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History is a bunch of grass. And we need to let our kids play on it.

Bob Edens had been blind since birth. Fifty-one years of darkness, sounds, smells, and touch followed. But after a remarkable laser surgery, Bob can now see. For 51 years, Bob had imagined what things looked like based mainly on the descriptions of others and what he could feel.

I never would have dreamed that yellow is so . . . yellow. But red is my favorite color. I just can’t believe red.

He’s now seeing for himself what he had only imagined.

Grass is something I had to get used to. I always thought it was just fuzz.  But to see each individual green stalk . . . it’s like starting a whole new life.  It’s the most amazing thing in the world to see things you never thought you’d see.

Sometimes I think we do this with kids. We tell them about history and have them read about history but we never let them experience history. They never get to actually “see” the individual people and events and details – students rely on us to describe those things for them. We can forget that history is supposed to be a verb, not a noun – especially at this time of the school year when we’re trying to make sure to “cover” everything.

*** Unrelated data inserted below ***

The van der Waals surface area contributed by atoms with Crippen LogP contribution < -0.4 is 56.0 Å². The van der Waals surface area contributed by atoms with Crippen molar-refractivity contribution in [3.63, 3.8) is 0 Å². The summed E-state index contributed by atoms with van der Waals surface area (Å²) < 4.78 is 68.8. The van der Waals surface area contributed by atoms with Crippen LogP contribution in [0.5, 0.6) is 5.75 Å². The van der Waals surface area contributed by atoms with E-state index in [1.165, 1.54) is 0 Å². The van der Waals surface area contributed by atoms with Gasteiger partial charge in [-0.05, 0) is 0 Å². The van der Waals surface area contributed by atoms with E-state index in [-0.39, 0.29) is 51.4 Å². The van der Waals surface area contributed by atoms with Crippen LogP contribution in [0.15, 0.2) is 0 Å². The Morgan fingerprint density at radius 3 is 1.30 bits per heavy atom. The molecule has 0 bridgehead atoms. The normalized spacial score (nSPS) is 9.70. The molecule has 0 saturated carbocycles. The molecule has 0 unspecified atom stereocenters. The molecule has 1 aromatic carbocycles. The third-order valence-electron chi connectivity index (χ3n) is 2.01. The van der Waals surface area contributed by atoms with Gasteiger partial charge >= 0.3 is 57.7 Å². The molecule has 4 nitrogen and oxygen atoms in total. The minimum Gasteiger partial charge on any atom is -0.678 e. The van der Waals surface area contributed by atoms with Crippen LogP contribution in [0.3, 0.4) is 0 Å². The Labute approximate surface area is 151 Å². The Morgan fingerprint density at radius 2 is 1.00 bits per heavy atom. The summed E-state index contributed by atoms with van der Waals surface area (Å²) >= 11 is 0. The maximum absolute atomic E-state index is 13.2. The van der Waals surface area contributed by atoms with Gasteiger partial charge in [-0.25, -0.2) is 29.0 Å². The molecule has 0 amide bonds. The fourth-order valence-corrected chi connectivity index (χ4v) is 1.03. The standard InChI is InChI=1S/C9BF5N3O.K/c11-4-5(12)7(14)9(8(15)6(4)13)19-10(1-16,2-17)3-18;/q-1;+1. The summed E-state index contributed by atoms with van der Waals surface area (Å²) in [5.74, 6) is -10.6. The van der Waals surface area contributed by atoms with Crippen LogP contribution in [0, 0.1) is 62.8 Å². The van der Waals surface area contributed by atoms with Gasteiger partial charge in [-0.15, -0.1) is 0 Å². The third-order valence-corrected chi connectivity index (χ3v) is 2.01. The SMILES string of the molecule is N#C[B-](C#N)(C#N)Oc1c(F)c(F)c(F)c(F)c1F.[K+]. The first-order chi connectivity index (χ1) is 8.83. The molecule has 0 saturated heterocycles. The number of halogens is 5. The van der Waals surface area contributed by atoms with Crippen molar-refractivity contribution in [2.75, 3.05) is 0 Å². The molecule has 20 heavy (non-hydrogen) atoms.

So . . . how can we help our kids see history?

The Heath brothers book Made to Stick: Why Some Ideas Survive and Others Die has some interesting things to say about how we can best engage our learners. I especially like what they say about creating mystery and using emotional stories to suck kids into our content.

Bottom line?

We shouldn’t be trying to describe the individual grass stalks for our kids. They need to out there playing on it.

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